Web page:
There is no question that young black males are killed by the police in disproportionate numbers. African-Americans make up about 13 percent of the population of the United States; according to various statistics, they account for 32 to 41 percent of Americans killed by law enforcement and 28 percent of arrests. At least some of this gap is clearly related to the demographics of violent crime. An analysis of shootings in New York City in 2011 finds that blacks, about 22 percent of city’s population, were the targets in about half of police shootings—and the suspects in 70 percent of criminal shootings in which the suspect’s race was identified.
Conservative analysts, most notably Manhattan Institute fellow Heather MacDonald, argue that all racial disparities in arrest and incarceration are due to differences in crime rates and that racism in the criminal justice system is a myth. That too is an oversimplification. Some of the studies MacDonald cites actually find that the demographics of crime are the primary, not the sole, reason for those gaps; there is documented evidence of black and Hispanic defendants being treated more harshly than otherwise similar white offenders. But it’s also difficult to take the liberal narrative seriously when it results in such fallacies as writer Jamelle Bouie’s purported debunking of the “myth of black-on-black crime.” The gist of Bouie’s argument is that most violence involves same-race victims and offenders, regardless of racial group. True; but, unfortunately, it’s no myth that a vastly disproportionate number of intra-racial murders in America—almost 50 percent—are black-on-black.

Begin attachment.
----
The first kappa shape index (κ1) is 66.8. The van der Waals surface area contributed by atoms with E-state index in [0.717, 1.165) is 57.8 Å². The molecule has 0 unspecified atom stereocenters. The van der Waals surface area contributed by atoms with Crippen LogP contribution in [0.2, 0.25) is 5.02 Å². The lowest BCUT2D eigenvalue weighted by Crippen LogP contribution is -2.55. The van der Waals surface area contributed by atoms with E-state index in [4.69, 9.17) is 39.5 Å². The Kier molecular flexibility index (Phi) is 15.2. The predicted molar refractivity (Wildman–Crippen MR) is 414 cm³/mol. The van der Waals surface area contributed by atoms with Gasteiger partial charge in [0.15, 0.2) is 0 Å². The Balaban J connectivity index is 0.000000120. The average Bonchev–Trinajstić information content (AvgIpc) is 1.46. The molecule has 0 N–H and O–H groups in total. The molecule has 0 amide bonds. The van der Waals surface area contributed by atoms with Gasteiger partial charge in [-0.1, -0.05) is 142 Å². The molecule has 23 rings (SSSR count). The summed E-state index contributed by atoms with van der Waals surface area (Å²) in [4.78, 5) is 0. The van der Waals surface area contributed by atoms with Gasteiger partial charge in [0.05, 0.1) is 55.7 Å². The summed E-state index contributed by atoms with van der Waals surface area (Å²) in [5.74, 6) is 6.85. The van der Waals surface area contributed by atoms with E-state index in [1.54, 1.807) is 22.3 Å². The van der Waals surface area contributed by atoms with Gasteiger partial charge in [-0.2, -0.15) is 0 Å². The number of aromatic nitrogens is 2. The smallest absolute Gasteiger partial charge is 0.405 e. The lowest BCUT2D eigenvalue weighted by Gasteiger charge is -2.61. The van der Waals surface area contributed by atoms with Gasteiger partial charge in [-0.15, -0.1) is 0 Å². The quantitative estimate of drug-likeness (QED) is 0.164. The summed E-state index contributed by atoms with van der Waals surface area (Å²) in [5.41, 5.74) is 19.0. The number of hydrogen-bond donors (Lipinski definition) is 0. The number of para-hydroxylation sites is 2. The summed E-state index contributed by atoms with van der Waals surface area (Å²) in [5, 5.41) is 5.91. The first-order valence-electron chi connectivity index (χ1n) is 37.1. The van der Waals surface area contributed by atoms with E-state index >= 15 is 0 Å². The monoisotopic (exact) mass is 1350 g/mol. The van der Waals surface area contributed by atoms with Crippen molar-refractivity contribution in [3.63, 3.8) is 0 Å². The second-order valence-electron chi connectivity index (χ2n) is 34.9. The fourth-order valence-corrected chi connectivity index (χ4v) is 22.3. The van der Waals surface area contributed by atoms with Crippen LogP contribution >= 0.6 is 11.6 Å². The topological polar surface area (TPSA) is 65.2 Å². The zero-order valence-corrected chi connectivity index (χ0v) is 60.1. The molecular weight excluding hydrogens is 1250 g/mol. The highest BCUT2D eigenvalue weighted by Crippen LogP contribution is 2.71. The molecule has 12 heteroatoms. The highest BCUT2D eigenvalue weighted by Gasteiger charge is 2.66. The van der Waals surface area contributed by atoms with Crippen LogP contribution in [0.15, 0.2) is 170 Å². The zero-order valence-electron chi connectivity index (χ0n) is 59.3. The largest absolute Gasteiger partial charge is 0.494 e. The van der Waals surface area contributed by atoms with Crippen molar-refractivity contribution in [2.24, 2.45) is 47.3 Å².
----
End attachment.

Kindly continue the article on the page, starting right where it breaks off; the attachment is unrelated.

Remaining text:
Commentators as different as black progressive Ta-Nehisi Coates and white conservative Charles W. Cooke have warned that to bring up black-on-black violence in the context of Ferguson amounts to “changing the subject” and “hectoring blacks” instead of confronting the fact that a young black man was gunned down by the police under highly questionable circumstances. But surely there is room to talk about both—as writer John McWhorter demonstrates in his fine recent essay on Brown’s killing in The Daily Beast. Otherwise, one gets a jarring sense of cognitive dissonance when MSNBC contributor Michelle Bernard says that incidents such as Brown’s shooting are par of a “war on black boys” that could turn into “genocide” with no acknowledgment that black boys are in far more danger of being killed by other young black males than by white cops or vigilantes. Few would disagree with Coates that crime in the black community exists in a historical context of white supremacy and racism. That does not make it any less vital to address these problems.Read the full article HERE.